To the editor: I read the recent article about trapping and neutering feral cats with interest ("Colony of cats trapped, neutered and released," May 5). I applaud the humane society for doing this up to the point where they took the cats back to release them in their former colony.
Cats are arboreal animals by nature, and it is there that they do a significant portion of their hunting. Feral cats catch and eat many small mammals such as meadow mice and voles, none of which I am going to cry about. However, they also catch, maim and/or eat significant numbers of ground feeding birds such as thrushes, robins, bluebirds, sparrows of all types, and other birds which fly close to the ground as do phoebes and many of our small warblers. Many of these birds like the hermit thrush and wood thrush spend much of their lives on the ground. Ovenbirds actually build their nest on the ground. You may be aware that these migrants who come to spend the warmer months here to raise their young are under great pressure from habitat loss and dwindling food sources. To add a population of 19 feral cats back into an uncontrolled situation only increases the casualty list to these species which recently have been found to be reduced by 30 percent.
Adult birds arriving from migrations which can amount to thousands of miles land, exhausted after flying all night, and are extremely vulnerable to predators like cats which are highly adapted to catch them. Those 19 feral cats are going to need to eat. As much as you may think they only eat mice and rodents, these are what they catch at night. Birds are what they will be catching all day. I spent my childhood trying to patch up baby orioles, waxwings, woodpeckers and robins which were brought in droves to the sanctuary I grew up on; all caught and maimed by cats. Very few ever survived. No body brought in the dead birds.
If each of those 19 feral cats catches a bird every other day, that adds up to 180 birds in a year times 19, which is 3,420 birds. And what exactly is a "working cat"?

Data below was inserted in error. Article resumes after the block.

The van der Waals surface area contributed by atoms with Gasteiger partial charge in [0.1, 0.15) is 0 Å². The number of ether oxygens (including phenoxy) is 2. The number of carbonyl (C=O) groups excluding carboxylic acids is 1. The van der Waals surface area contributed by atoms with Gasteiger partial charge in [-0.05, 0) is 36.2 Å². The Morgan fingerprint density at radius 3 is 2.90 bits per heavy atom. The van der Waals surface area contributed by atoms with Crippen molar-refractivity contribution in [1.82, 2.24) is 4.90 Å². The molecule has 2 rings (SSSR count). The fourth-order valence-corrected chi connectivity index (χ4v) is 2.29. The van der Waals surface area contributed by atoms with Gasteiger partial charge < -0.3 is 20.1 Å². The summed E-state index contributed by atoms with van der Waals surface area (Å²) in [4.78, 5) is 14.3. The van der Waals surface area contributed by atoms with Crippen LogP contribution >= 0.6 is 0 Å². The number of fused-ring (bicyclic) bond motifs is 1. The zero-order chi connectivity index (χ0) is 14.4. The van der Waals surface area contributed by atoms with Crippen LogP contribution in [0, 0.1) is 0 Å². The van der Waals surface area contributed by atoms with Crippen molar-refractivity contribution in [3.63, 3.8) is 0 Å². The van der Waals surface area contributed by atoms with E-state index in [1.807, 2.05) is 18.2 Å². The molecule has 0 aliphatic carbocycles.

The native cats in this hemisphere were bobcats, ocelots, lynx, catamount and jaguar. The small cats we Europeans brought are an invasive. People should try to keep them indoors where they will not get themselves eaten by coyotes and foxes. Our native birds would stand a better chance this way.
The feral cats are a difficult problem. I don't like the idea of euthanizing. Perhaps they could have a colony that was surrounded by proper fencing and these untamable cats could live out their lives being fed by volunteers, wreaking less havoc on wild bird populations. The problem is us humans, for not taking proper care of these animals in the first place.
I have two cat friends I am very fond of, Pele and Cezanne. They are not allowed outdoors this time of year until noontime when birds tend to be done feeding. In June and July they will spend most of their time indoors to allow young birds a chance to grow up. They want to be outside, but they are very spoiled despite having to look out the window at the birds. They are in by dark so they themselves don't become the prey. They were obtained from the humane society as kittens of a feral mother. They are great cats, but also lethal hunters of small creatures.
I hope the humane society can rethink the program of releasing feral cats back out in the wild. This is not so humane if you care about songbirds.
South Newfane, May 6